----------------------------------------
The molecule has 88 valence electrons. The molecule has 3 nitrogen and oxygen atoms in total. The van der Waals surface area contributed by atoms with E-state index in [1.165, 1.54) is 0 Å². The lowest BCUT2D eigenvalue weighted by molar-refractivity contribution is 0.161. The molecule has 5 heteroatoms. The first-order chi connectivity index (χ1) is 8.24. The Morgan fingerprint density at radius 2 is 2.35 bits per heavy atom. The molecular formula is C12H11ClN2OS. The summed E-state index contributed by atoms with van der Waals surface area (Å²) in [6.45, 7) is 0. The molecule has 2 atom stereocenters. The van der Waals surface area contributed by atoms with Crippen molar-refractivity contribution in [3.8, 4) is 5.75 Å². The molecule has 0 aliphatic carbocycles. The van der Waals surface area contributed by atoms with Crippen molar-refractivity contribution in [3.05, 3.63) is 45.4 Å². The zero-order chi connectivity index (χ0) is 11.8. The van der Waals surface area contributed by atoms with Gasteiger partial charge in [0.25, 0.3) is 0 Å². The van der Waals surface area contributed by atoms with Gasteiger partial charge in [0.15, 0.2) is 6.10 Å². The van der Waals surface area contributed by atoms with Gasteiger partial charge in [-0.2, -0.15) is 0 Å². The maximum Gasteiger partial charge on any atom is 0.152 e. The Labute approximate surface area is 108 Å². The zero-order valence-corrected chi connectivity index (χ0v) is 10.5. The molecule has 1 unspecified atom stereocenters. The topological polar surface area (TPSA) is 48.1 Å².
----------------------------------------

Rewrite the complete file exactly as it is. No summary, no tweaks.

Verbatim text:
The molecule has 88 valence electrons. The molecule has 3 nitrogen and oxygen atoms in total. The van der Waals surface area contributed by atoms with E-state index in [1.165, 1.54) is 0 Å². The lowest BCUT2D eigenvalue weighted by molar-refractivity contribution is 0.161. The molecule has 5 heteroatoms. The first-order chi connectivity index (χ1) is 8.24. The Morgan fingerprint density at radius 2 is 2.35 bits per heavy atom. The molecular formula is C12H11ClN2OS. The summed E-state index contributed by atoms with van der Waals surface area (Å²) in [6.45, 7) is 0. The molecule has 2 atom stereocenters. The van der Waals surface area contributed by atoms with Crippen molar-refractivity contribution in [3.8, 4) is 5.75 Å². The molecule has 0 aliphatic carbocycles. The van der Waals surface area contributed by atoms with Crippen molar-refractivity contribution in [3.05, 3.63) is 45.4 Å². The zero-order chi connectivity index (χ0) is 11.8. The van der Waals surface area contributed by atoms with Gasteiger partial charge in [0.25, 0.3) is 0 Å². The van der Waals surface area contributed by atoms with Gasteiger partial charge in [0.15, 0.2) is 6.10 Å². The van der Waals surface area contributed by atoms with Gasteiger partial charge in [-0.2, -0.15) is 0 Å². The maximum Gasteiger partial charge on any atom is 0.152 e. The Labute approximate surface area is 108 Å². The zero-order valence-corrected chi connectivity index (χ0v) is 10.5. The molecule has 1 unspecified atom stereocenters. The topological polar surface area (TPSA) is 48.1 Å².